Electrical Engineering is a free introductory textbook to the basics of electrical engineering. See the editorial for more information....  # Efficiency of D-C Motors

Author: E.E. Kimberly

The losses in a direct-current motor are of the same type as those in a direct-current generator and may be found in the same manner. For a given power output the shunt-field loss and the armature-iron loss of a direct-current machine used as a motor are less than when the machine is used as a generator because of the lower flux required in the motor.

Example 12-1. - The efficiency of a direct-current, self-excited, flat compound generator of 500 kw, 250 volts is to be determined. A 15-hp calibrated motor is available. Give instructions for obtaining the test data required for calculating the conventional efficiency at any load.

Solution. - Drive the generator at rated speed with the calibrated motor. Excite it separately (if separate d-c supply is available), and plot a curve of no-load terminal voltage vs. power from the driving motor. The generated voltage is proportional to the field flux. Therefore, the curve so drawn will show the values of fixed losses (windage, friction, and iron), as they vary with the generated voltage. Measure the armature-circuit resistance (terminal to terminal), using 125, 100, 75, 50, and 25 per cent of the rated fuJl-load current. Draw a curve of armature-circuit resistance vs. load current. Measure the shunt-field current.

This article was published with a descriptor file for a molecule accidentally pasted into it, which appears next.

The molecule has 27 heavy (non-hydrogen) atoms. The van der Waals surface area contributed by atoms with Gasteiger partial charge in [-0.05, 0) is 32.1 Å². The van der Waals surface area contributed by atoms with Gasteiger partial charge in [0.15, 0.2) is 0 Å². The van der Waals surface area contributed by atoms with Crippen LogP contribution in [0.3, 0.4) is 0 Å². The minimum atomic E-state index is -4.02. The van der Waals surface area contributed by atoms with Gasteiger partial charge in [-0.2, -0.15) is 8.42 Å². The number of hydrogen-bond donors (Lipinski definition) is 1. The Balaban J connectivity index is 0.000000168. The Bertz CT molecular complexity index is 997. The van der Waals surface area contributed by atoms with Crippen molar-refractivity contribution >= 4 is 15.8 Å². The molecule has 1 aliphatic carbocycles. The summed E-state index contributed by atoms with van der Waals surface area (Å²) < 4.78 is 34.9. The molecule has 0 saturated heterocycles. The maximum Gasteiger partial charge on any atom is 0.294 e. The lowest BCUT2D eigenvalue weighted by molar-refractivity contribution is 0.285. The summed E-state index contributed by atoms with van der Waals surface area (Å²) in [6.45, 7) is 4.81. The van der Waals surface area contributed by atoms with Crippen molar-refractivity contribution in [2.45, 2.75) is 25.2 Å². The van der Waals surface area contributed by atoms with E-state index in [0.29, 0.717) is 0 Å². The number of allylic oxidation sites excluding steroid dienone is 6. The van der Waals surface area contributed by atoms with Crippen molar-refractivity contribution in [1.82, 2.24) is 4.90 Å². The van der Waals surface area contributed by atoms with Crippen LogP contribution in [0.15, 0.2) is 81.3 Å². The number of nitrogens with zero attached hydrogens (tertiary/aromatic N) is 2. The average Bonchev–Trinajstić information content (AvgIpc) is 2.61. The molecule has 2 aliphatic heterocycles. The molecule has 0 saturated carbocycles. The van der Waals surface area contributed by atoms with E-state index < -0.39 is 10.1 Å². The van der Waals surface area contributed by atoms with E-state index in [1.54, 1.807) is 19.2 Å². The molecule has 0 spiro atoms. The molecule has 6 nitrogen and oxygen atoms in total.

Example 12-2. - The no-load losses of the generator in Example 12-1, including shunt-field circuit loss, amount to 15 kw. The armature-circuit resistance at 31.6°C is as follows:

 % Full-Load Current Resistance[Ohms] 125 0.0035 100 0.0037 75 0.0039 50 0.0042 25 0.0046

Calculate the efficiency of this generator at rated load at 75 C.

Solution. - The full-load current is At full-load current and 75 C, the armature-circuit resistance is 0.0043 ohm. The generated voltage is then

250 + (0.0043 X 2000) = 258.6 volts

Assume that, from the curve of generated voltage vs. armature power input, the power input at 258.6 volts is 15,000 watts; and assume that the stray load loss is 0.01 X 500,000 = 5000 watts. Then,

The foregoing solution includes numerous small losses, such as pole-face losses and eddy-current losses in the armature conductors, and also the increased shunt-field current necessary to obtain the rated voltage when the generator is loaded.

When it is not practicable to measure the armature-circuit resistance at the requisite percentage of rated current, it is recommended that the resistance of only the copper portion of the armature circuit be used in calculating the I2aRa loss. To this loss then must be added 2I0, which is the brush-contact loss discussed on page 144.

Last Update: 2010-10-06